On the issue of external versus internal promotions, why do you think game developers (and many other kinds of companies in general) are so reluctant to promote an internal person they know but hand it out freely to some outsider they don’t?

There are some various theories on this floating around and they seem like they could be reasonable, but I am genuinely not sure.

Theory A: Hiring Entry Level is more of a gamble

When you promote someone, you leave a lower-level position empty that needs filling. Hiring for entry level is often a much bigger gamble than hiring mid- or senior-level with a proven track record and work history, and it takes significantly longer to see whether the gamble on an entry level hire pays off.

Theory B: Promoting internally means two (or more) employees need training, instead of one

When you promote someone internally, they will probably need some training and ramp-up time for their new responsibilities. The new person hired to replace the promoted dev will also need ramp up time. This can take longer and can cost significant overall productivity, and that's not a luxury a lot of studios can afford.

Theory C: Tech doesn't relax hiring standards until after internal candidates have been rejected already

One thing tech companies tends to favor when hiring (game dev being no exception) is trying to find the "perfect" candidate - someone who hits every job requirement and has experience doing it all. Unfortunately, most candidates (internal or external) won't have 100% qualifications for any given job. The unfortunate thing is that internal candidates get considered first and none pass, then external candidates get considered and none pass, and only then do the requirements get loosened. When this happens, however, all of those who were already rejected don't get re-considered. Thus we've DQed most internal candidates for being imperfect, leaving only the hunt for external candidates.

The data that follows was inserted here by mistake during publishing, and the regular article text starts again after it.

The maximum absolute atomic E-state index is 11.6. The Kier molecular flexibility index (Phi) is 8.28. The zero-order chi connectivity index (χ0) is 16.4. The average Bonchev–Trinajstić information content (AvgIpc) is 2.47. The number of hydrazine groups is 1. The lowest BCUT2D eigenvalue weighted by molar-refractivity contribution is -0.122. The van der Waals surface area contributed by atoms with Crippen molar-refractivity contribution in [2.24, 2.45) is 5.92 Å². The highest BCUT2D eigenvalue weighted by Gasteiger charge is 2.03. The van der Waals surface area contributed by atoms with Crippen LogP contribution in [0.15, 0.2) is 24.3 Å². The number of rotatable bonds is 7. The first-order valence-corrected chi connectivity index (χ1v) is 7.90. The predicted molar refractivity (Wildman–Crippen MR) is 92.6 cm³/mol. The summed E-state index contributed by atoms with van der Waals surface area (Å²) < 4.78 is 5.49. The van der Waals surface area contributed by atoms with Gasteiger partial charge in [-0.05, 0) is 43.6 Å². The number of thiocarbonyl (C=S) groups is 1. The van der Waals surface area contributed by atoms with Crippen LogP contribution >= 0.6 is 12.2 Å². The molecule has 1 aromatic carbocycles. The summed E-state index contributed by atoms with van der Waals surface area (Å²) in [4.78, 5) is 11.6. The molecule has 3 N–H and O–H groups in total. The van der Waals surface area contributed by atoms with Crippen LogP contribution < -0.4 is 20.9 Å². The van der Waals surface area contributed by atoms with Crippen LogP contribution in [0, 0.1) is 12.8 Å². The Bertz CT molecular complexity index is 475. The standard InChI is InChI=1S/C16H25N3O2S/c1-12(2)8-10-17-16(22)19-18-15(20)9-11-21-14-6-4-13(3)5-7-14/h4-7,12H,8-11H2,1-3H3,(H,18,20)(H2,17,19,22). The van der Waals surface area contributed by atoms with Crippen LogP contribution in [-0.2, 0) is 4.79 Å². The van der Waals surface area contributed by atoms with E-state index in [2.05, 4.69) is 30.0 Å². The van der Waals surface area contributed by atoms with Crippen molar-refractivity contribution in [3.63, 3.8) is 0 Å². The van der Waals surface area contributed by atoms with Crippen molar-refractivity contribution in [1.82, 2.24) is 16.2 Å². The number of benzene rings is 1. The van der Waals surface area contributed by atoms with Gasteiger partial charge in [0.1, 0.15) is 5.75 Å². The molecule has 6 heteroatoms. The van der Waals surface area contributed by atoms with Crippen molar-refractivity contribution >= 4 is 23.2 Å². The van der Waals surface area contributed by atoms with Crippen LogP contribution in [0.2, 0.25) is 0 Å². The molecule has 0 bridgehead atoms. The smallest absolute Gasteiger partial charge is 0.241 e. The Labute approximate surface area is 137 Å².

Theory D: The game industry is volatile and there's a lot of attrition

The game industry is pretty rough. Crunch, lower pay compared to other kinds of tech, rough working conditions, and historic employer volatility churns out a lot of our experienced devs. We have a huge number of entry level dev hopefuls but most of them will leave the industry within five years. Promoting internally might not be feasible because there's just too much history of promoting people only for them to quit or get laid off anyway.

Overall, I think that there's probably some complex multi-variate reason why internal promotions are generally more difficult to source than external ones. It's probably some combination of all of these and more. As always, it also varies with the studio, the leadership, the culture, and the financial situation. I wish there was a simple and easy answer but, if one exists, I sure as heck don't know it.

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